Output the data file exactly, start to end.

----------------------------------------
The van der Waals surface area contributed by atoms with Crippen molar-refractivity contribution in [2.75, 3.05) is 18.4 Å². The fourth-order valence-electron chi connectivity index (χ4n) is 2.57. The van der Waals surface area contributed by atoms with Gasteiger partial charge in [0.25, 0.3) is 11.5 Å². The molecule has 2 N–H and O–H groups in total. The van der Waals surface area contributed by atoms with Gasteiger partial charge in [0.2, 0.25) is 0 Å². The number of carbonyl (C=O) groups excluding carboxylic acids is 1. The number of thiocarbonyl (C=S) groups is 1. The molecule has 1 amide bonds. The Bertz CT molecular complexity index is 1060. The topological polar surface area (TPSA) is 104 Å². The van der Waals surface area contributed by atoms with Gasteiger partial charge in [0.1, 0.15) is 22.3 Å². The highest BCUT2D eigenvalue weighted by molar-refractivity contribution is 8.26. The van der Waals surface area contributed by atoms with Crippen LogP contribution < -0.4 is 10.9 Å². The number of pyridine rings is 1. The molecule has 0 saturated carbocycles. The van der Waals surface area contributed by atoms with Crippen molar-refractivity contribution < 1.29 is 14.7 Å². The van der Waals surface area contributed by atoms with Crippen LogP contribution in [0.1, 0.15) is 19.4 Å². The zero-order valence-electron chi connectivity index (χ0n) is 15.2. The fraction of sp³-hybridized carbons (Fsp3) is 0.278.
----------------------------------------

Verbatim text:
The van der Waals surface area contributed by atoms with Crippen molar-refractivity contribution in [2.75, 3.05) is 18.4 Å². The fourth-order valence-electron chi connectivity index (χ4n) is 2.57. The van der Waals surface area contributed by atoms with Gasteiger partial charge in [0.25, 0.3) is 11.5 Å². The molecule has 2 N–H and O–H groups in total. The van der Waals surface area contributed by atoms with Gasteiger partial charge in [0.2, 0.25) is 0 Å². The number of carbonyl (C=O) groups excluding carboxylic acids is 1. The number of thiocarbonyl (C=S) groups is 1. The molecule has 1 amide bonds. The Bertz CT molecular complexity index is 1060. The topological polar surface area (TPSA) is 104 Å². The van der Waals surface area contributed by atoms with Gasteiger partial charge in [0.1, 0.15) is 22.3 Å². The highest BCUT2D eigenvalue weighted by molar-refractivity contribution is 8.26. The van der Waals surface area contributed by atoms with Crippen LogP contribution < -0.4 is 10.9 Å². The number of pyridine rings is 1. The molecule has 0 saturated carbocycles. The van der Waals surface area contributed by atoms with Crippen molar-refractivity contribution < 1.29 is 14.7 Å². The van der Waals surface area contributed by atoms with Crippen LogP contribution in [0.1, 0.15) is 19.4 Å². The zero-order valence-electron chi connectivity index (χ0n) is 15.2. The fraction of sp³-hybridized carbons (Fsp3) is 0.278.